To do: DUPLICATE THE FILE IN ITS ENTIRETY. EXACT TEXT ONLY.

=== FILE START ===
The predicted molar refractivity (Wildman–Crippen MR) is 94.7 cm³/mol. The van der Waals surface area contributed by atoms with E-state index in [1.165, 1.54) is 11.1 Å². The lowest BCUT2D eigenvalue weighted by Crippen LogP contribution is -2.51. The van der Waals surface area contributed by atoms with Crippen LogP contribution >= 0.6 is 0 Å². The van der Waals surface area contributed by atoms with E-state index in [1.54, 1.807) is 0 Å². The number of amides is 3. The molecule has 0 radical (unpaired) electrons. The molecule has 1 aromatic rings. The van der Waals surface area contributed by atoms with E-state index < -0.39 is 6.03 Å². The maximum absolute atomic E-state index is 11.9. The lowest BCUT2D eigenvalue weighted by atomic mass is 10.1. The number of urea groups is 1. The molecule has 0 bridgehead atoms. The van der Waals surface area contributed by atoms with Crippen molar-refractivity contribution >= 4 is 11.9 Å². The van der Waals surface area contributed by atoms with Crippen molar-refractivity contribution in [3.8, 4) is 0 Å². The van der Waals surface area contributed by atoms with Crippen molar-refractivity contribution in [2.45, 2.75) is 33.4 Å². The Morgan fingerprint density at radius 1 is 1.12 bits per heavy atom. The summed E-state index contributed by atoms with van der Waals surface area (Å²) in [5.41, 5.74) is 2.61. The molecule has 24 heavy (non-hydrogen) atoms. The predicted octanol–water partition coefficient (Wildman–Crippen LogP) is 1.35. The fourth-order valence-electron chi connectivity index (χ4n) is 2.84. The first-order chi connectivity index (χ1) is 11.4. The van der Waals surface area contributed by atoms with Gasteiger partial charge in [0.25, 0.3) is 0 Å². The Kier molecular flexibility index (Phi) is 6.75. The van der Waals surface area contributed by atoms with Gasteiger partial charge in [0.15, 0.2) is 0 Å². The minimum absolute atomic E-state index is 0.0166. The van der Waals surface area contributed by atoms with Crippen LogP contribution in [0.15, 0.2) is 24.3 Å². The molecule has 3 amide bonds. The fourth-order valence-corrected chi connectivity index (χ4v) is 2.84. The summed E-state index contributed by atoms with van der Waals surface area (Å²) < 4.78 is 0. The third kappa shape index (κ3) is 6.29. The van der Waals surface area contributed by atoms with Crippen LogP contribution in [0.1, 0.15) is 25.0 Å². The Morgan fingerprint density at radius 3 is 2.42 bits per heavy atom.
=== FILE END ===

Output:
The predicted molar refractivity (Wildman–Crippen MR) is 94.7 cm³/mol. The van der Waals surface area contributed by atoms with E-state index in [1.165, 1.54) is 11.1 Å². The lowest BCUT2D eigenvalue weighted by Crippen LogP contribution is -2.51. The van der Waals surface area contributed by atoms with Crippen LogP contribution >= 0.6 is 0 Å². The van der Waals surface area contributed by atoms with E-state index in [1.54, 1.807) is 0 Å². The number of amides is 3. The molecule has 0 radical (unpaired) electrons. The molecule has 1 aromatic rings. The van der Waals surface area contributed by atoms with E-state index < -0.39 is 6.03 Å². The maximum absolute atomic E-state index is 11.9. The lowest BCUT2D eigenvalue weighted by atomic mass is 10.1. The number of urea groups is 1. The molecule has 0 bridgehead atoms. The van der Waals surface area contributed by atoms with Crippen molar-refractivity contribution >= 4 is 11.9 Å². The van der Waals surface area contributed by atoms with Crippen molar-refractivity contribution in [3.8, 4) is 0 Å². The van der Waals surface area contributed by atoms with Crippen molar-refractivity contribution in [2.45, 2.75) is 33.4 Å². The Morgan fingerprint density at radius 1 is 1.12 bits per heavy atom. The summed E-state index contributed by atoms with van der Waals surface area (Å²) in [5.41, 5.74) is 2.61. The molecule has 24 heavy (non-hydrogen) atoms. The predicted octanol–water partition coefficient (Wildman–Crippen LogP) is 1.35. The fourth-order valence-electron chi connectivity index (χ4n) is 2.84. The first-order chi connectivity index (χ1) is 11.4. The van der Waals surface area contributed by atoms with Gasteiger partial charge in [0.25, 0.3) is 0 Å². The Kier molecular flexibility index (Phi) is 6.75. The van der Waals surface area contributed by atoms with Gasteiger partial charge in [0.15, 0.2) is 0 Å². The minimum absolute atomic E-state index is 0.0166. The van der Waals surface area contributed by atoms with Crippen LogP contribution in [0.15, 0.2) is 24.3 Å². The molecule has 3 amide bonds. The fourth-order valence-corrected chi connectivity index (χ4v) is 2.84. The summed E-state index contributed by atoms with van der Waals surface area (Å²) < 4.78 is 0. The third kappa shape index (κ3) is 6.29. The van der Waals surface area contributed by atoms with Crippen LogP contribution in [0.1, 0.15) is 25.0 Å². The Morgan fingerprint density at radius 3 is 2.42 bits per heavy atom.